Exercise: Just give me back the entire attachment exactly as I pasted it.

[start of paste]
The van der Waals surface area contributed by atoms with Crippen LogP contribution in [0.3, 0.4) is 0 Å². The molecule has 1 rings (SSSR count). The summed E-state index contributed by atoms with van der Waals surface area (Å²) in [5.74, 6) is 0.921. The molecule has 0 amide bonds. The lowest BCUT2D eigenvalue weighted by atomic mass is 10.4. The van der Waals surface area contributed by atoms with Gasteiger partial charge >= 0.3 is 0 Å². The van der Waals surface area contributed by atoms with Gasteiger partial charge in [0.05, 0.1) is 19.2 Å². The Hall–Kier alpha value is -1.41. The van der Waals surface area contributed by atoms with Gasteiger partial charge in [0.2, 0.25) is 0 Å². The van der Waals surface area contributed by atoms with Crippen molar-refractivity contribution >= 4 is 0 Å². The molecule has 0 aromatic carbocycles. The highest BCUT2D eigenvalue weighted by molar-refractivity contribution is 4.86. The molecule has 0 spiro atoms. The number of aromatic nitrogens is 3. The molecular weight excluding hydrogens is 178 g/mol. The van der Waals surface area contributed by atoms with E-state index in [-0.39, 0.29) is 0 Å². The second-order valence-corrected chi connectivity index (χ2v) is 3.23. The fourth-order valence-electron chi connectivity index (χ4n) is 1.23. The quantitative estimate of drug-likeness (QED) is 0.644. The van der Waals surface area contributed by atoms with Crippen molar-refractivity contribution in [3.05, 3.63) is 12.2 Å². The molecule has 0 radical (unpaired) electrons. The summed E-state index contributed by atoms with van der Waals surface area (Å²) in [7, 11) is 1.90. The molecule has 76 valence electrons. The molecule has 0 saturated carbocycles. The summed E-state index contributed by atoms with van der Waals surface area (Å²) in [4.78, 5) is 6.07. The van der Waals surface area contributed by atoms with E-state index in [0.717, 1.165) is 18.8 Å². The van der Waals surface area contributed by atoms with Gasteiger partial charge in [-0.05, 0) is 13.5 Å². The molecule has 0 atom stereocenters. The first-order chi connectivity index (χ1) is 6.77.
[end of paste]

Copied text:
The van der Waals surface area contributed by atoms with Crippen LogP contribution in [0.3, 0.4) is 0 Å². The molecule has 1 rings (SSSR count). The summed E-state index contributed by atoms with van der Waals surface area (Å²) in [5.74, 6) is 0.921. The molecule has 0 amide bonds. The lowest BCUT2D eigenvalue weighted by atomic mass is 10.4. The van der Waals surface area contributed by atoms with Gasteiger partial charge >= 0.3 is 0 Å². The van der Waals surface area contributed by atoms with Gasteiger partial charge in [0.05, 0.1) is 19.2 Å². The Hall–Kier alpha value is -1.41. The van der Waals surface area contributed by atoms with Gasteiger partial charge in [0.2, 0.25) is 0 Å². The van der Waals surface area contributed by atoms with Crippen molar-refractivity contribution >= 4 is 0 Å². The molecule has 0 aromatic carbocycles. The highest BCUT2D eigenvalue weighted by molar-refractivity contribution is 4.86. The molecule has 0 spiro atoms. The number of aromatic nitrogens is 3. The molecular weight excluding hydrogens is 178 g/mol. The van der Waals surface area contributed by atoms with E-state index in [-0.39, 0.29) is 0 Å². The second-order valence-corrected chi connectivity index (χ2v) is 3.23. The fourth-order valence-electron chi connectivity index (χ4n) is 1.23. The quantitative estimate of drug-likeness (QED) is 0.644. The van der Waals surface area contributed by atoms with Crippen molar-refractivity contribution in [3.05, 3.63) is 12.2 Å². The molecule has 0 radical (unpaired) electrons. The summed E-state index contributed by atoms with van der Waals surface area (Å²) in [7, 11) is 1.90. The molecule has 76 valence electrons. The molecule has 0 saturated carbocycles. The summed E-state index contributed by atoms with van der Waals surface area (Å²) in [4.78, 5) is 6.07. The van der Waals surface area contributed by atoms with E-state index in [0.717, 1.165) is 18.8 Å². The van der Waals surface area contributed by atoms with Gasteiger partial charge in [-0.05, 0) is 13.5 Å². The molecule has 0 atom stereocenters. The first-order chi connectivity index (χ1) is 6.77.